The palm tree is enjoying a renaissance in Northern California, thanks partly to planners and developers inspired by its elegant symbolism on "Miami Vice."
Landscape architects and others say they are incorporating palms into their plans again after shunning them as too tacky and too glitzy during the 1960s and '70s.
"All of these years, people planted pine trees and sycamores and trees like that," said Dennis Chambers, a partner in a real estate business in Sunnyvale.
'Southern California Flair'
"Then all of a sudden someone said, 'Look, we've got all these palm trees. Let's use 'em.' One guy did it, then another guy did it, and now we're all doing it. Everybody wants that Southern California flair."
Rows of palms have been planted in downtown San Jose, and the city's redevelopment agency said it wants to plant more. The new Ramada Inn in nearby Sunnyvale is adorned with palms.
San Francisco's Golden Gate Park, where managers looked down on palms for years, has decided to set aside land for a palm tree garden. And Patterson, a small city in Stanislaus County, planted 400 new palm trees along its streets this year.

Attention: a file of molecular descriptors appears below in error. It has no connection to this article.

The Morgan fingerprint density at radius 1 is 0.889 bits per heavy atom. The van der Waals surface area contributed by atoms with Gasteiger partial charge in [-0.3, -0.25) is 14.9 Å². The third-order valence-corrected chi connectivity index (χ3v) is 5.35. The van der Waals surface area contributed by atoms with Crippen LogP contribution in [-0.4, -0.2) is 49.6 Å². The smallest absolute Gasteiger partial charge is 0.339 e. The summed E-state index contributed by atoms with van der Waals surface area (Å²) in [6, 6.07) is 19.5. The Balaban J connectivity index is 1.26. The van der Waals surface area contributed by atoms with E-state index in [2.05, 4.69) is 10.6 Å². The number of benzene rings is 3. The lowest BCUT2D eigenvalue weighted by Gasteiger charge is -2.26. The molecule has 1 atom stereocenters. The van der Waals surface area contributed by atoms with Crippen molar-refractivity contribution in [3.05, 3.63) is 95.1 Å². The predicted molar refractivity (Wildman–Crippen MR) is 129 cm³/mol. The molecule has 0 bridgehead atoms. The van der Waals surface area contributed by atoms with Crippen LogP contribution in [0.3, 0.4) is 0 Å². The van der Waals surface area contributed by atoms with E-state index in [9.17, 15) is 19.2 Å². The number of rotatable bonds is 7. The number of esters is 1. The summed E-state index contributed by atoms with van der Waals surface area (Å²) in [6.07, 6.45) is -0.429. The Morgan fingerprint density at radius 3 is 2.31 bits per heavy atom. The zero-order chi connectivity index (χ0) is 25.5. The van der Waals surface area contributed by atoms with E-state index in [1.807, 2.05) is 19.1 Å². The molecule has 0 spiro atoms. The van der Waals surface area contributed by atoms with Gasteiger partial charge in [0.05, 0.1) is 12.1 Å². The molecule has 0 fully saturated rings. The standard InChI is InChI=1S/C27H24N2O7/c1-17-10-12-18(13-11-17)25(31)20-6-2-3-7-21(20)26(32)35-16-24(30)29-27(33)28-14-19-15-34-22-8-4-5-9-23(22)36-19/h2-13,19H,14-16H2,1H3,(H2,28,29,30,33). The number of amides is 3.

"They make a grand statement," said Ralph Qualls, director of project management for the San Jose Redevelopment Agency. "It's the image we want to project . . . nice and stately and elegant."
Only One Is Native
Only one of the more than 2,800 species of palms, the California fan palm, is native to California. The International Palm Society is headquartered in Lawrence, Kan. But the image associated with the tree is as much California as it is Florida and the popular television series based there.
"It's part of the kick that seems to be in right now, part of the 'Miami Vice' thing," said Dale Motiska, who runs a nursery in Santa Rosa that sells palms exclusively.
Palm Society member Jim Mintken, a 55-year-old vintner and furniture salesman from Forestville in Sonoma County, said the trend is spreading.